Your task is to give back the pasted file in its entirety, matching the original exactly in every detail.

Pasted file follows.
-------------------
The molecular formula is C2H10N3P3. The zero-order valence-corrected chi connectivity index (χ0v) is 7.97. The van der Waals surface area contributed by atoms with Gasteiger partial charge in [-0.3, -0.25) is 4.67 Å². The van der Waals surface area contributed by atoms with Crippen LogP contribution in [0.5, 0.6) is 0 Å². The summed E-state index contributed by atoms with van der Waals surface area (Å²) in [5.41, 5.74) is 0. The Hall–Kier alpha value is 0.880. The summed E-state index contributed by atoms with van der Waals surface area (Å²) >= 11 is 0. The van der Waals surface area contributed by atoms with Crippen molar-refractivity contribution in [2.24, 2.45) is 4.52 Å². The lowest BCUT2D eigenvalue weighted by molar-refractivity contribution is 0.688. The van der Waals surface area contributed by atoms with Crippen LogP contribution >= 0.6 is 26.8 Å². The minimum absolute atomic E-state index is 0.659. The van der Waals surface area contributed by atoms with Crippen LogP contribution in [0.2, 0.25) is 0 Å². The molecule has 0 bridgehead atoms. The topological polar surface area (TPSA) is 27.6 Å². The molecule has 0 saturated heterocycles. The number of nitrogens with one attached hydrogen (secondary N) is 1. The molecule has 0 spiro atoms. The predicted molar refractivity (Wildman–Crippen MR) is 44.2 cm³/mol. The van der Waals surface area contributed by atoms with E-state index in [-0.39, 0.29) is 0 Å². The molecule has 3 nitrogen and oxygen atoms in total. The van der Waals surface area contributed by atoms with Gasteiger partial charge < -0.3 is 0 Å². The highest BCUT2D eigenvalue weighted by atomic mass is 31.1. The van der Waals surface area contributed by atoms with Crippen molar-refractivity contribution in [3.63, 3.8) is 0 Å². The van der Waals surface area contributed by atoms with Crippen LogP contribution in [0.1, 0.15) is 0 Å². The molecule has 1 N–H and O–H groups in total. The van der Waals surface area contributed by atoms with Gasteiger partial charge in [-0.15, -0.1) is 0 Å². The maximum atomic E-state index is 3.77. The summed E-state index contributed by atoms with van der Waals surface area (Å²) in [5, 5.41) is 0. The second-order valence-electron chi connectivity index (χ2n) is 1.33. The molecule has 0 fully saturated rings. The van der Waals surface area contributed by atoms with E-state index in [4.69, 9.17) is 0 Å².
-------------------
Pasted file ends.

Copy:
The molecular formula is C2H10N3P3. The zero-order valence-corrected chi connectivity index (χ0v) is 7.97. The van der Waals surface area contributed by atoms with Gasteiger partial charge in [-0.3, -0.25) is 4.67 Å². The van der Waals surface area contributed by atoms with Crippen LogP contribution in [0.5, 0.6) is 0 Å². The summed E-state index contributed by atoms with van der Waals surface area (Å²) in [5.41, 5.74) is 0. The Hall–Kier alpha value is 0.880. The summed E-state index contributed by atoms with van der Waals surface area (Å²) >= 11 is 0. The van der Waals surface area contributed by atoms with Crippen molar-refractivity contribution in [2.24, 2.45) is 4.52 Å². The lowest BCUT2D eigenvalue weighted by molar-refractivity contribution is 0.688. The van der Waals surface area contributed by atoms with Crippen LogP contribution >= 0.6 is 26.8 Å². The minimum absolute atomic E-state index is 0.659. The van der Waals surface area contributed by atoms with Crippen LogP contribution in [0.2, 0.25) is 0 Å². The molecule has 0 bridgehead atoms. The topological polar surface area (TPSA) is 27.6 Å². The molecule has 0 saturated heterocycles. The number of nitrogens with one attached hydrogen (secondary N) is 1. The molecule has 0 spiro atoms. The predicted molar refractivity (Wildman–Crippen MR) is 44.2 cm³/mol. The van der Waals surface area contributed by atoms with E-state index in [-0.39, 0.29) is 0 Å². The molecule has 3 nitrogen and oxygen atoms in total. The van der Waals surface area contributed by atoms with Gasteiger partial charge < -0.3 is 0 Å². The highest BCUT2D eigenvalue weighted by atomic mass is 31.1. The van der Waals surface area contributed by atoms with Crippen molar-refractivity contribution in [3.63, 3.8) is 0 Å². The van der Waals surface area contributed by atoms with Crippen LogP contribution in [0.1, 0.15) is 0 Å². The molecule has 1 N–H and O–H groups in total. The van der Waals surface area contributed by atoms with Gasteiger partial charge in [-0.15, -0.1) is 0 Å². The maximum atomic E-state index is 3.77. The summed E-state index contributed by atoms with van der Waals surface area (Å²) in [5, 5.41) is 0. The second-order valence-electron chi connectivity index (χ2n) is 1.33. The molecule has 0 fully saturated rings. The van der Waals surface area contributed by atoms with E-state index in [4.69, 9.17) is 0 Å².